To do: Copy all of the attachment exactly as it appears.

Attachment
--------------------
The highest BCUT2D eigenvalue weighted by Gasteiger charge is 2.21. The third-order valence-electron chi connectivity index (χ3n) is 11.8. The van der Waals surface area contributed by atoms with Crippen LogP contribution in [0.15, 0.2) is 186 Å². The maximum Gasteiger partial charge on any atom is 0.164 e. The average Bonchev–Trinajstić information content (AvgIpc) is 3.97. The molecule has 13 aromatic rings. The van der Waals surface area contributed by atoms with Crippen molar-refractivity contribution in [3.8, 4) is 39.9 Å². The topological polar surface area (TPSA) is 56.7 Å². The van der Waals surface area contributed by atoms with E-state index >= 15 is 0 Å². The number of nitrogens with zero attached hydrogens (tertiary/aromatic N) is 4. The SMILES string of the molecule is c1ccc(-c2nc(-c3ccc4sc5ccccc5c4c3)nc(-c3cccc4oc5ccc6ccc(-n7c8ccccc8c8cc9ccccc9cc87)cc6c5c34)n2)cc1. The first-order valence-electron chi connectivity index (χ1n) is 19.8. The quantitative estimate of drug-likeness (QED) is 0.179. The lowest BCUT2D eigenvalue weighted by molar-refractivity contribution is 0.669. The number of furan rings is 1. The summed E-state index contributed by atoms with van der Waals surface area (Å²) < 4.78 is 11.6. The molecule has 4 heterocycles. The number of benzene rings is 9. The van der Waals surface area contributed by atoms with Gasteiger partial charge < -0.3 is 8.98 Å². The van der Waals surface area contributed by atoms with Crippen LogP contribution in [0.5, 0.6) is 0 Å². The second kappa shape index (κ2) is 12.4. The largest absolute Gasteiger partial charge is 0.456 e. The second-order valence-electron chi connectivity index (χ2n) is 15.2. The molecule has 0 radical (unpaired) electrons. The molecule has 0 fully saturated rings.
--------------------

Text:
The highest BCUT2D eigenvalue weighted by Gasteiger charge is 2.21. The third-order valence-electron chi connectivity index (χ3n) is 11.8. The van der Waals surface area contributed by atoms with Crippen LogP contribution in [0.15, 0.2) is 186 Å². The maximum Gasteiger partial charge on any atom is 0.164 e. The average Bonchev–Trinajstić information content (AvgIpc) is 3.97. The molecule has 13 aromatic rings. The van der Waals surface area contributed by atoms with Crippen molar-refractivity contribution in [3.8, 4) is 39.9 Å². The topological polar surface area (TPSA) is 56.7 Å². The van der Waals surface area contributed by atoms with E-state index >= 15 is 0 Å². The number of nitrogens with zero attached hydrogens (tertiary/aromatic N) is 4. The SMILES string of the molecule is c1ccc(-c2nc(-c3ccc4sc5ccccc5c4c3)nc(-c3cccc4oc5ccc6ccc(-n7c8ccccc8c8cc9ccccc9cc87)cc6c5c34)n2)cc1. The first-order valence-electron chi connectivity index (χ1n) is 19.8. The quantitative estimate of drug-likeness (QED) is 0.179. The lowest BCUT2D eigenvalue weighted by molar-refractivity contribution is 0.669. The number of furan rings is 1. The summed E-state index contributed by atoms with van der Waals surface area (Å²) < 4.78 is 11.6. The molecule has 4 heterocycles. The number of benzene rings is 9. The van der Waals surface area contributed by atoms with Gasteiger partial charge < -0.3 is 8.98 Å². The van der Waals surface area contributed by atoms with Crippen LogP contribution in [0.5, 0.6) is 0 Å². The second kappa shape index (κ2) is 12.4. The largest absolute Gasteiger partial charge is 0.456 e. The second-order valence-electron chi connectivity index (χ2n) is 15.2. The molecule has 0 radical (unpaired) electrons. The molecule has 0 fully saturated rings.